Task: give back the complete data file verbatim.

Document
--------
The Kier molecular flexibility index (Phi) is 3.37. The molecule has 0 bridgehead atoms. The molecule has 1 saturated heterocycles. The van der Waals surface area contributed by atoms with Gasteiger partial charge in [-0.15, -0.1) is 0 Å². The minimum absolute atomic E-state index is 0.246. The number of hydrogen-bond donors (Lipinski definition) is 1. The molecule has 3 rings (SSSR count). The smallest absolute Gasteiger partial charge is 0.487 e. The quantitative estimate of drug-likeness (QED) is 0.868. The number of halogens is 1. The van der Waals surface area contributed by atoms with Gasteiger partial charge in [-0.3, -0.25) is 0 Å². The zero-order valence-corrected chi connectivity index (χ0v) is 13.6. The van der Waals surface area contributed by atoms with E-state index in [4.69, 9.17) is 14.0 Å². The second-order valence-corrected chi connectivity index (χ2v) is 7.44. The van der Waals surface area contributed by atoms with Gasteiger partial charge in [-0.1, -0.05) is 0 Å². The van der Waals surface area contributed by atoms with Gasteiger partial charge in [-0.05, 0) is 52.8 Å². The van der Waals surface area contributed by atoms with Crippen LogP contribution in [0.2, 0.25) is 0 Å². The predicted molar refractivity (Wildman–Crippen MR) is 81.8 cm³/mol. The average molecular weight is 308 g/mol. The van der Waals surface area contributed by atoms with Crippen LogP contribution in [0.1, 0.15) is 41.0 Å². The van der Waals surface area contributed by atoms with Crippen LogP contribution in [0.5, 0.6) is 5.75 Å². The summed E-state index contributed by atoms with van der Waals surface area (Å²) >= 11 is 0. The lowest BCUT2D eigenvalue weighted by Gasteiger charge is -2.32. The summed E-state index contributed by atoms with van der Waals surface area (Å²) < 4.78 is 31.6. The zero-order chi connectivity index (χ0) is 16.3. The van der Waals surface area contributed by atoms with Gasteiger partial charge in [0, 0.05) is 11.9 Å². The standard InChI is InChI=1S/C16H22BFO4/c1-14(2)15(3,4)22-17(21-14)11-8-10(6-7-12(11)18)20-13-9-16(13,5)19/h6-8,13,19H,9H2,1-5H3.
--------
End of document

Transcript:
The Kier molecular flexibility index (Phi) is 3.37. The molecule has 0 bridgehead atoms. The molecule has 1 saturated heterocycles. The van der Waals surface area contributed by atoms with Gasteiger partial charge in [-0.15, -0.1) is 0 Å². The minimum absolute atomic E-state index is 0.246. The number of hydrogen-bond donors (Lipinski definition) is 1. The molecule has 3 rings (SSSR count). The smallest absolute Gasteiger partial charge is 0.487 e. The quantitative estimate of drug-likeness (QED) is 0.868. The number of halogens is 1. The van der Waals surface area contributed by atoms with Gasteiger partial charge in [-0.3, -0.25) is 0 Å². The zero-order valence-corrected chi connectivity index (χ0v) is 13.6. The van der Waals surface area contributed by atoms with E-state index in [4.69, 9.17) is 14.0 Å². The second-order valence-corrected chi connectivity index (χ2v) is 7.44. The van der Waals surface area contributed by atoms with Gasteiger partial charge in [-0.1, -0.05) is 0 Å². The van der Waals surface area contributed by atoms with Gasteiger partial charge in [-0.05, 0) is 52.8 Å². The van der Waals surface area contributed by atoms with Crippen LogP contribution in [0.2, 0.25) is 0 Å². The predicted molar refractivity (Wildman–Crippen MR) is 81.8 cm³/mol. The average molecular weight is 308 g/mol. The van der Waals surface area contributed by atoms with Crippen LogP contribution in [0.1, 0.15) is 41.0 Å². The van der Waals surface area contributed by atoms with Crippen LogP contribution in [0.5, 0.6) is 5.75 Å². The summed E-state index contributed by atoms with van der Waals surface area (Å²) >= 11 is 0. The lowest BCUT2D eigenvalue weighted by Gasteiger charge is -2.32. The summed E-state index contributed by atoms with van der Waals surface area (Å²) < 4.78 is 31.6. The zero-order chi connectivity index (χ0) is 16.3. The van der Waals surface area contributed by atoms with Gasteiger partial charge in [0, 0.05) is 11.9 Å². The standard InChI is InChI=1S/C16H22BFO4/c1-14(2)15(3,4)22-17(21-14)11-8-10(6-7-12(11)18)20-13-9-16(13,5)19/h6-8,13,19H,9H2,1-5H3.